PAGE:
Trump also criticized Sinema for voting against his Tax Cuts and Jobs Act, a vote he said she took because House Minority Leader Nancy Pelosi told her to do so. Sinema voted against the bill, saying it didn’t reflect the values of hard working Americans. But Sinema, a moderate Democrat who paints herself as an independent voice in Congress, is no friend of Pelosi, having voted against keeping her as party leader in 2016.
Both Trump and McSally said Sinema voted in favor of “sanctuary cities.” But Sinema was actually one of a small group of Democrats who voted in favor of legislation to bar “sanctuary cities” from receiving federal law enforcement grants if they fail to cooperate with immigration authorities.
McSally came out swinging against her opponent, tearing Sinema down for calling Arizona “crazy” and a “meth lab of democracy.”
“I just wanted to let you know, we are not crazy here,” she said. “We are not a meth lab of democracy.”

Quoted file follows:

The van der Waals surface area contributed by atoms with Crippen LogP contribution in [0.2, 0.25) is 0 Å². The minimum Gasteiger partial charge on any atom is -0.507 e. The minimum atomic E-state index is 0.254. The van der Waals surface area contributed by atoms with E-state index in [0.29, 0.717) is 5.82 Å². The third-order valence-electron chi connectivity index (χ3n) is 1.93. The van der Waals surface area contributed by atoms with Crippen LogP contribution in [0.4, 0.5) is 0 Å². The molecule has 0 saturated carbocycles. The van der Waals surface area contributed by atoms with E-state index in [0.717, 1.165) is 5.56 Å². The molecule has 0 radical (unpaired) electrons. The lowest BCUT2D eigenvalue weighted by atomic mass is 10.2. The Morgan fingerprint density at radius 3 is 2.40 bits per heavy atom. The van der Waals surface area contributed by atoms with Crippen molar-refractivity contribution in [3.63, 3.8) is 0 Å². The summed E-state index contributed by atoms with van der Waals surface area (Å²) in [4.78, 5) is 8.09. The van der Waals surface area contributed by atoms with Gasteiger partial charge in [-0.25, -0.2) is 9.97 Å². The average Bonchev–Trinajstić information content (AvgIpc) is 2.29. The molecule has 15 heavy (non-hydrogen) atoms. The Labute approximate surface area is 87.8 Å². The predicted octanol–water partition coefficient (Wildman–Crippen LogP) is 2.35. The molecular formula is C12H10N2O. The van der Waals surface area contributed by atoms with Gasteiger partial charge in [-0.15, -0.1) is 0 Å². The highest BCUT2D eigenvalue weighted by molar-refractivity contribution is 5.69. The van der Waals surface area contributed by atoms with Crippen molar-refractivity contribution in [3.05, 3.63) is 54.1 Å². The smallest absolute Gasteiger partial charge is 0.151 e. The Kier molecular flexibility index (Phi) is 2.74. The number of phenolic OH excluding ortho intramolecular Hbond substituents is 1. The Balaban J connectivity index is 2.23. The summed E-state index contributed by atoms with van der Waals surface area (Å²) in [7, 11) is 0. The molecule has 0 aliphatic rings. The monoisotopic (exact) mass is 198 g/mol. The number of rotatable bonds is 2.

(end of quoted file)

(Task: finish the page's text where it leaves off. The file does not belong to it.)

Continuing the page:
Video recently surfaced of Sinema calling the state both things after the state Legislature passed the widely disavowed immigration bill SB1070. The phrase “meth lab of democracy” did not stem from Sinema, but rather, a late-night TV show host.
McSally drew contrasts between her and her opponent, citing her support and Sinema’s opposition to the confirmation of Supreme Court Justice Brett Kavanaugh. McSally also supported Trump’s tax cuts plan.
McSally also brought back Sinema’s past, telling the crowd Sinema was protesting the Iraq War in a pink tutu while she was wearing a flight suit and flying into combat zones.
Trump promised his supporters that a vote for McSally would be one of the best votes they would ever cast.
“It will be the second greatest vote you’ve ever cast,” he said. “The first greatest vote was for me.”